Purchase to Pay

I was excited to read about Alusta last week – the end-to-end framework or platform that Basware have developed for their procure to pay offerings and I was keen to understand a bit more about it when I hooked up with Juha Häkämies VP Market Development, Rowan Lemley, product Marketing Manager and John Webster, VP Global Product Marketing What is Alusta exactly? Is it the purchase to pay panacea or simply vaporware – a new marketing spin on an old set of products?  Actually a bit of both – but in a good way.

Basware have just made a very interesting announcement and launched Alusta, a “cloud-based platform for business-to-business transaction collaboration." According to their announcement yesterday, Alusta (Finnish for "platform") provides "open, centralized access to all Basware services via a scalable, secure, open collaborative commerce ecosystem for buying and supplying organizations of every size and location." If it lives up to half of the hype, this will be a truly impressive platform. Alusta isn’t ground breaking. It isn’t even new thinking but what it promises is to bring together a wide set of leading edge tools technologies and techniques to create a purchase to pay platform that could be world beating. That’s the promise anyway. So what’s it got that’s so impressive?

Purchase to pay process, SOX controls, segregation of responsibilities - to a business they can, and are, seen as obstacles to just getting things do. But they are a necessary evil. Without them fraud would be rife. So what are the most common purchase to pay frauds? We can't know for certain which are employed most often but based on common knowledge and a bit of personal experience we think these are good candidates for the top six.

Ready for the new year, Patrick Harbin has published and amazing 50 ways to reduce costs in accounts payable.  They say about new year’s resolutions that you should ensure they are achievable so for those that think 50 major change management  programs in one year - that’s 1 per week – is a little too much, you might want to consider the first 5 because we think the first 5 are the best 5.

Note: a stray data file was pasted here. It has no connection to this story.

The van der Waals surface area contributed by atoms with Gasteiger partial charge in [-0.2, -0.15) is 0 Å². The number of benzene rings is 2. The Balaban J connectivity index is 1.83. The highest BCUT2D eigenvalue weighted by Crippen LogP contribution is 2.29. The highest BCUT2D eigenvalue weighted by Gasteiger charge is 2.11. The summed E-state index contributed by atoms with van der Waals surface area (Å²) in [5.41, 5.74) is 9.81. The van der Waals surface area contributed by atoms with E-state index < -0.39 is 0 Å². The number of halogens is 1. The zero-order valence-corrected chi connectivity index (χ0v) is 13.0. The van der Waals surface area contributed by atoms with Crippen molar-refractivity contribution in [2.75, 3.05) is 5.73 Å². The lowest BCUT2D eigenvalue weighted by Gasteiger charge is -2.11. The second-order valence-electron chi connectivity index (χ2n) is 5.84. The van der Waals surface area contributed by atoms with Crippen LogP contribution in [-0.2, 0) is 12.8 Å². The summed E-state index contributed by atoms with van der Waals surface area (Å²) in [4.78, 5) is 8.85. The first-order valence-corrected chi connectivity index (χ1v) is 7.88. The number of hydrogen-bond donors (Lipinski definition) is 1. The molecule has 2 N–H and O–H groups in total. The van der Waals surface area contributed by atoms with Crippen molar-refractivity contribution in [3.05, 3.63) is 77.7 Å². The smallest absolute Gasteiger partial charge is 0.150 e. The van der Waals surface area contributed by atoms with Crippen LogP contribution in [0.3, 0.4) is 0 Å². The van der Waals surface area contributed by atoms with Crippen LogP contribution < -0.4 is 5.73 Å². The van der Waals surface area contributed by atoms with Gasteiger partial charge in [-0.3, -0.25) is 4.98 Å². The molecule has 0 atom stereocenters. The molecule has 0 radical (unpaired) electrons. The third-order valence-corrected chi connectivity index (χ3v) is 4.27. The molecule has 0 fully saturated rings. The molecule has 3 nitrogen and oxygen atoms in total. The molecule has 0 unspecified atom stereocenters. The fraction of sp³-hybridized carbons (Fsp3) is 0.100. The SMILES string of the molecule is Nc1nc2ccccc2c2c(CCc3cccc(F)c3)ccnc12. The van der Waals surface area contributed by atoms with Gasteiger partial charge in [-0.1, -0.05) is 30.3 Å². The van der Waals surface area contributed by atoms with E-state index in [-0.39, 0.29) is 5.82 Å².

This is how it will be read. When the European regulators produced guidelines on how bent a banana could be, there was a media frenzy. Headlines like "Europe Bans Bent Bananas" and "It's Official - Bananas Banned by Brussels". It was a Euromyth of course but it sells newspapers and I can feel the same thing is going to happen when the CEN get's its hands on e-invoicing standards.

OB10 can make some great claims. They might like to claim to be the biggest and they'd certainly want to claim best. I think they can legitimately claim to be the first. But these superlatives are very much double edged. "First" also means oldest and "biggest" can mean least agile. So how can OB10 maintain their leading position? Last week I had the great pleasure of meeting Luke McKeever, their new CEO, who told me.

We’ve all seen it at the airport check-in. Mr. More-Important-Than-Everyone-Else complaining about something or other. He’s late to board and they won’t let him on. Maybe he’s exceeded his luggage allowance, or, best of all, because he’s a frequent flyer, he wants an upgrade. “I fly with you all the time.” “ I’m a personal friend of your CEO.” ” Do you know who I am?!” I was once given a master class in how to get upgraded on a flight. It was from a colleague, a professional buyer,  who bet me he could get his sister a business class seat on a coach class ticket. I paraphrase the conversation for brevity but this is how he approached the check in.